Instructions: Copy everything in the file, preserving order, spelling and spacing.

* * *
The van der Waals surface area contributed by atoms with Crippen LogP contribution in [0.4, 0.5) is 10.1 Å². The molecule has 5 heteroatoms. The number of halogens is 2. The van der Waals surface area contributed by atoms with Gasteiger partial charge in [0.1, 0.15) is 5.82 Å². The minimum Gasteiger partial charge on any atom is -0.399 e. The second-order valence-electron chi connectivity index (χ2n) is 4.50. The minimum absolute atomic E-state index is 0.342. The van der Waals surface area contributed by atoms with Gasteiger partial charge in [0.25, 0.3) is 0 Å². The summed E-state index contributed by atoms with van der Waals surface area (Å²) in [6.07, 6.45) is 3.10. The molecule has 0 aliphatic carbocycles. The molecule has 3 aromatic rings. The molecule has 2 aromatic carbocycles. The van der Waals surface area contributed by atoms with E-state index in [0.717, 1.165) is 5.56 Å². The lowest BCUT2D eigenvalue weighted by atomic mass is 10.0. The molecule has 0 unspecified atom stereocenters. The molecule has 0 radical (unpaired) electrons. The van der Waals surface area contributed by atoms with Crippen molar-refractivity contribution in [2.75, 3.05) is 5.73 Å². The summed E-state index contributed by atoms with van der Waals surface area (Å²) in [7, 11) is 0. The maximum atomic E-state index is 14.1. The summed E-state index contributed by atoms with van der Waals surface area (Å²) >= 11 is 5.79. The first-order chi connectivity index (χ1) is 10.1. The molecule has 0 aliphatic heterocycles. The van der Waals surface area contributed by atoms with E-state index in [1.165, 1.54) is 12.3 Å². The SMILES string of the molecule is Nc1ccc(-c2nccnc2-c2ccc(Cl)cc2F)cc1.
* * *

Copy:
The van der Waals surface area contributed by atoms with Crippen LogP contribution in [0.4, 0.5) is 10.1 Å². The molecule has 5 heteroatoms. The number of halogens is 2. The van der Waals surface area contributed by atoms with Gasteiger partial charge in [0.1, 0.15) is 5.82 Å². The minimum Gasteiger partial charge on any atom is -0.399 e. The second-order valence-electron chi connectivity index (χ2n) is 4.50. The minimum absolute atomic E-state index is 0.342. The van der Waals surface area contributed by atoms with Gasteiger partial charge in [0.25, 0.3) is 0 Å². The summed E-state index contributed by atoms with van der Waals surface area (Å²) in [6.07, 6.45) is 3.10. The molecule has 0 aliphatic carbocycles. The molecule has 3 aromatic rings. The molecule has 2 aromatic carbocycles. The van der Waals surface area contributed by atoms with E-state index in [0.717, 1.165) is 5.56 Å². The lowest BCUT2D eigenvalue weighted by atomic mass is 10.0. The molecule has 0 unspecified atom stereocenters. The molecule has 0 radical (unpaired) electrons. The van der Waals surface area contributed by atoms with Crippen molar-refractivity contribution in [2.75, 3.05) is 5.73 Å². The summed E-state index contributed by atoms with van der Waals surface area (Å²) in [7, 11) is 0. The maximum atomic E-state index is 14.1. The summed E-state index contributed by atoms with van der Waals surface area (Å²) >= 11 is 5.79. The first-order chi connectivity index (χ1) is 10.1. The molecule has 0 aliphatic heterocycles. The van der Waals surface area contributed by atoms with E-state index in [1.165, 1.54) is 12.3 Å². The SMILES string of the molecule is Nc1ccc(-c2nccnc2-c2ccc(Cl)cc2F)cc1.